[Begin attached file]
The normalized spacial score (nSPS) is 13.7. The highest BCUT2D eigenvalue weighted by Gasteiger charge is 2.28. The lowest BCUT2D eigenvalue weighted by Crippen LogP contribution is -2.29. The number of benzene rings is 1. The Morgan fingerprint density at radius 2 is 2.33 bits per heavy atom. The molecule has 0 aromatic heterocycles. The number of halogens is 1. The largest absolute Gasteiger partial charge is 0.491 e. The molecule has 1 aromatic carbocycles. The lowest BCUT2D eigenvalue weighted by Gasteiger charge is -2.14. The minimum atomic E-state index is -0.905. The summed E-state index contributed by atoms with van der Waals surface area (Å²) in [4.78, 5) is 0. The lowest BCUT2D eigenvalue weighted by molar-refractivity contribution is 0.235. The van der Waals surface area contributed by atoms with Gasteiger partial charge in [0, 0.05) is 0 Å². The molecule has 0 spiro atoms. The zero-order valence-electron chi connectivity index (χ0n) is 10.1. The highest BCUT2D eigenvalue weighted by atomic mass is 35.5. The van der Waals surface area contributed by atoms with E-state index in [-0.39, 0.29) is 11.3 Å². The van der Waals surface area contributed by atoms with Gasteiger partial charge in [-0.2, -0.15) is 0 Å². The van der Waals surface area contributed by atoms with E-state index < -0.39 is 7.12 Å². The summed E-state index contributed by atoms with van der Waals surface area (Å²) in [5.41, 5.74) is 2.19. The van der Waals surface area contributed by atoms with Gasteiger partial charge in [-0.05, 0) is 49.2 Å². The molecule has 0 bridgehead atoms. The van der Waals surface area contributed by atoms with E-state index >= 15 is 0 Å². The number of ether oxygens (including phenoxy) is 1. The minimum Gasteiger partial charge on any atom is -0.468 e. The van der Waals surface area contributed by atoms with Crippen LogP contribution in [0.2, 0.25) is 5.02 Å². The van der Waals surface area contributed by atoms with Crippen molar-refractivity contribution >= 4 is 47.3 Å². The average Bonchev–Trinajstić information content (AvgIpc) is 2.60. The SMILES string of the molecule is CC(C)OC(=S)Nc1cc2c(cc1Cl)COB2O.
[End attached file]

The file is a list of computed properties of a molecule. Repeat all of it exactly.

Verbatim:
The normalized spacial score (nSPS) is 13.7. The highest BCUT2D eigenvalue weighted by Gasteiger charge is 2.28. The lowest BCUT2D eigenvalue weighted by Crippen LogP contribution is -2.29. The number of benzene rings is 1. The Morgan fingerprint density at radius 2 is 2.33 bits per heavy atom. The molecule has 0 aromatic heterocycles. The number of halogens is 1. The largest absolute Gasteiger partial charge is 0.491 e. The molecule has 1 aromatic carbocycles. The lowest BCUT2D eigenvalue weighted by Gasteiger charge is -2.14. The minimum atomic E-state index is -0.905. The summed E-state index contributed by atoms with van der Waals surface area (Å²) in [4.78, 5) is 0. The lowest BCUT2D eigenvalue weighted by molar-refractivity contribution is 0.235. The van der Waals surface area contributed by atoms with Gasteiger partial charge in [0, 0.05) is 0 Å². The molecule has 0 spiro atoms. The zero-order valence-electron chi connectivity index (χ0n) is 10.1. The highest BCUT2D eigenvalue weighted by atomic mass is 35.5. The van der Waals surface area contributed by atoms with E-state index in [-0.39, 0.29) is 11.3 Å². The van der Waals surface area contributed by atoms with Gasteiger partial charge in [-0.2, -0.15) is 0 Å². The van der Waals surface area contributed by atoms with E-state index < -0.39 is 7.12 Å². The summed E-state index contributed by atoms with van der Waals surface area (Å²) in [5.41, 5.74) is 2.19. The van der Waals surface area contributed by atoms with Gasteiger partial charge in [-0.05, 0) is 49.2 Å². The molecule has 0 bridgehead atoms. The van der Waals surface area contributed by atoms with E-state index >= 15 is 0 Å². The number of ether oxygens (including phenoxy) is 1. The minimum Gasteiger partial charge on any atom is -0.468 e. The van der Waals surface area contributed by atoms with Crippen LogP contribution in [0.2, 0.25) is 5.02 Å². The van der Waals surface area contributed by atoms with Crippen molar-refractivity contribution >= 4 is 47.3 Å². The average Bonchev–Trinajstić information content (AvgIpc) is 2.60. The SMILES string of the molecule is CC(C)OC(=S)Nc1cc2c(cc1Cl)COB2O.